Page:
December 09, 2015 - 4:30 PM
VANCOUVER - A man who was wrongfully imprisoned for 27 years on sex crimes convictions deserves compensation of $30 million or more, his lawyer has argued in British Columbia Supreme Court.
John Laxton is calling on Chief Justice Christopher Hinkson to send a "strong message" of deterrence and vindication when deciding how much to award Ivan Henry.
"No amount of money can restore to him the decades he has spent behind bars," Laxton told court Wednesday. "However, a monetary award may offer some compensation of his long period of wrongful imprisonment and the many lost life opportunities it entails."
"There are few scenarios that can shake the public's confidence in the justice system more than those alleged by Mr. Henry."
Henry was acquitted by the B.C. Court of Appeal in 2010 on 10 counts of sexual assault involving eight women and is suing the province for compensation.
Laxton said in closing arguments that Hinkson has "almost unlimited discretion" in determining the amount the province should pay because there are few legal precedents. But he outlined several wrongful conviction cases to establish a ballpark figure.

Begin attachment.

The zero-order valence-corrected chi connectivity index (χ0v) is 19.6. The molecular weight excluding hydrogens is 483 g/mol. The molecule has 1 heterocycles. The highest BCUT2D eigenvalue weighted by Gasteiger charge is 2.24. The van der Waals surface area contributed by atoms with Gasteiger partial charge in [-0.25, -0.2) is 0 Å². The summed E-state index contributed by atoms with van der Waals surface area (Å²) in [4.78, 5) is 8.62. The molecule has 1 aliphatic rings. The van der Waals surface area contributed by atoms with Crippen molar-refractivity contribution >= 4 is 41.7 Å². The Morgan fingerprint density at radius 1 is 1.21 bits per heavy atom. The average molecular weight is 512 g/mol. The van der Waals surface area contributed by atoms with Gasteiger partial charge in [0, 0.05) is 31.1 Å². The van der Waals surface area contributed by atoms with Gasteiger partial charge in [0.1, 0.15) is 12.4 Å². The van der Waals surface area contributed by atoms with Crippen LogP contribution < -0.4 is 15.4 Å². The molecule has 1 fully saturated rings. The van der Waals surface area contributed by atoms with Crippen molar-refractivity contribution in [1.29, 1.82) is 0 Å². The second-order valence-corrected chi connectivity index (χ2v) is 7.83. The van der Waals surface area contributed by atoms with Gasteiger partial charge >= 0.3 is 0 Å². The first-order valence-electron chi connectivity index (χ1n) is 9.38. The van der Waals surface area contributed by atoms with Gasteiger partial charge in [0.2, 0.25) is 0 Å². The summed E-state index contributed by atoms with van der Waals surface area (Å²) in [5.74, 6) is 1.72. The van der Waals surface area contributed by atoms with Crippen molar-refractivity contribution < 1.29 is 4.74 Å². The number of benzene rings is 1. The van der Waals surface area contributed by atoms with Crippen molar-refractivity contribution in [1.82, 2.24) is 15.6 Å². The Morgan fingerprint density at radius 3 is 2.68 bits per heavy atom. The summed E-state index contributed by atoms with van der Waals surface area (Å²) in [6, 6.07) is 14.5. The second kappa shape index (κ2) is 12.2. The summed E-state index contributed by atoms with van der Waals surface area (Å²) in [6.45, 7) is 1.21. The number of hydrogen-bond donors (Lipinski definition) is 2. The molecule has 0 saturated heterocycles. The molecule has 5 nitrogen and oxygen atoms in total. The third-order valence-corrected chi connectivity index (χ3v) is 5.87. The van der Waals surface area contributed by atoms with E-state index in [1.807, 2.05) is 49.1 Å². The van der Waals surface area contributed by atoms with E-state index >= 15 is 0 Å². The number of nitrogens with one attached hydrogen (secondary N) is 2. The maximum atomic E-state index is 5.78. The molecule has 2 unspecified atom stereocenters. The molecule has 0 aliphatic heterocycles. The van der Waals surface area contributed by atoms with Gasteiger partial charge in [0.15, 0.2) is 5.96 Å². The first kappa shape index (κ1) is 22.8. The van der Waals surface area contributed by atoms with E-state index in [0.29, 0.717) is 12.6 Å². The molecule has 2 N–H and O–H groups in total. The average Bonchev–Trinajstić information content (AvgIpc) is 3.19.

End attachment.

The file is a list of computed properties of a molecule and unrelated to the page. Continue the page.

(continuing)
He pointed to the case of Steven Truscott, who was wrongly sentenced to death at age 14 in 1959 for the rape and murder of a classmate. The Ontario government awarded him $6.5 million in 2008.
Laxton said that in 2015 dollars, that amount rises to $7.2 million or $722,000 a year. Multiplying that amount by 33 years — the time Henry spent in prison plus six years of unnecessary litigation — would get him nearly $24 million.
He asked the judge to add an amount for vindication and deterrence, as well as the fact that there was no fault attributed to Crown or police in the Truscott case, bringing the total deserved by Henry to about $30 million.
"A strong message needs to be sent, and we're looking forward to seeing you making that strong message," Laxton told the judge.
He also pointed to the case of Vancouver lawyer Cameron Ward, who received $5,000 for a wrongful strip search. Given that Henry underwent about 20 strip searches a year, and unlike Ward, didn't get to keep his underwear on, he deserves about $10.8 million for that indignity, Laxton argued.
He said Henry faced beatings from fellow inmates, constant oversight by guards and a "medieval" parole system while he was wrongfully imprisoned.
The province is expected to deliver closing arguments next week. It is the only remaining defendant in Henry's suit for compensation after the federal government and City of Vancouver settled for undisclosed amounts.
News from © The Canadian Press, 2015